Now, if all of this sounds Greek to you, then don’t provide solutions where you’re responsible for the hardware. But if it’s music to your ears, you’re probably already branching out into new areas. A large portion of what we do is supporting the platforms we sell. If you’re not intimate with the hardware, you’ll be overrun with support issues. Software-only digital signage manufacturers will provide little, if any help—that’s why they don’t do hardware.

—Kris Vollrath Pro AV columnist Kris Vollrath is vice president of Advanced AV in West Chester, Pa., and an industry consultant. He can be reached at [email protected]

A common denominator among these examples is that with the interactive signage creating a self-serve environment, store staff is free to focus on closing sales rather than answering basic questions. The retailer also might be able to reduce staff levels—savings that can help make the business case for deploying interactive signage.

Or they could make the argument that a signage solution can serve additional purposes. At the Rogers Wireless kiosks, sales staff often wound up watching content during slow periods, thereby reinforcing what they learned during their initial training, says Steve Kartonchik, vice president of sales and marketing at Burlington, Ontario-based Adflow Networks, which worked on the project.

For now, interactive digital signage is the exception rather than the rule, but that’s expected to change as hardware costs decline and as more end users see the value.

“They tend to be pricey, so sometimes they’re not rolled into deployments where they could be very beneficial,” says Bill Collins, principal of Decision-Point Media Insights, a Cincinnati-based research firm. “Long term, I think the future for this kind of technology is very, very bright.”

The next type of interactivity could involve video-conferencing. For example, a retailer could reduce staff levels without compromising service if computer shoppers can go to a display and chat with an expert based at the retailer’s head office or someone else related to a product or service.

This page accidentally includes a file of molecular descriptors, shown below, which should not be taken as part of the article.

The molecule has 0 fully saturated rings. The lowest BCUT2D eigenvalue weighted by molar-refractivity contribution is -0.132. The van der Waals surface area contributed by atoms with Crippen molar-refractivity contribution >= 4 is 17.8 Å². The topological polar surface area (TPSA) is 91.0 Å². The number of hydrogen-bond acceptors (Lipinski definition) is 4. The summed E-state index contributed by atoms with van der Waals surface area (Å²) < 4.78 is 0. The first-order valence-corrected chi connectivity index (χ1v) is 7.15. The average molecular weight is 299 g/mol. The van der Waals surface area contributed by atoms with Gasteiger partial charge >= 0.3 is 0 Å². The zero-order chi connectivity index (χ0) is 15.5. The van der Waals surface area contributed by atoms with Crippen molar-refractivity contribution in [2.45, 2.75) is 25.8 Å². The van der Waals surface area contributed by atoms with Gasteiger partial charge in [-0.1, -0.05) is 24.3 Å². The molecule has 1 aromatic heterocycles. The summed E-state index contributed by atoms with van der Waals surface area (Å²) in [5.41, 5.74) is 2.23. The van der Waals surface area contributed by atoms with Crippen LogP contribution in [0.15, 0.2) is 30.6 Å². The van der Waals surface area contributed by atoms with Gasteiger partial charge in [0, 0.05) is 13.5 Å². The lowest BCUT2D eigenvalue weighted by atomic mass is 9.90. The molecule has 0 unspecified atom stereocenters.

“You’ll have virtual sales associates, for instance,” Collins says. “There are all kinds of technologies that will make their way into the stores of the future.”

For integrators, those stores will require a mix of old and new skills: videoconferencing and information technology (IT), respectively. Even without next-gen apps, such as virtual sales associates, IT skills are increasingly valuable today for designing and installing systems where content is created at a central location and then disseminated over local- and wide-area networks (LANs and WANs) to signage around a building, campus, or country.

“They can’t add value to that projector, but they sure can add value to how that projector gets integrated into the customer’s business,” says Omnivex’s Collard. “I think that’s where their future lies. You’re seeing so many of them become AV/IT specialists [rather than] a deliverer of boxes.”

IT skills come in handy particularly when a digital signage system needs to communicate with an existing, back-office platform. For instance, a signage network may need to work with a merchant’s inventory or point-of-sale (POS) system to determine which ads to serve. If sales of a particular item are so brisk that inventory runs low, the signage system can stop running ads for that product until supplies are replenished.

“It comes back to measurement and return on investment (ROI): some method to prove that the investment is increasing sales or reducing cost,” Gleeson says.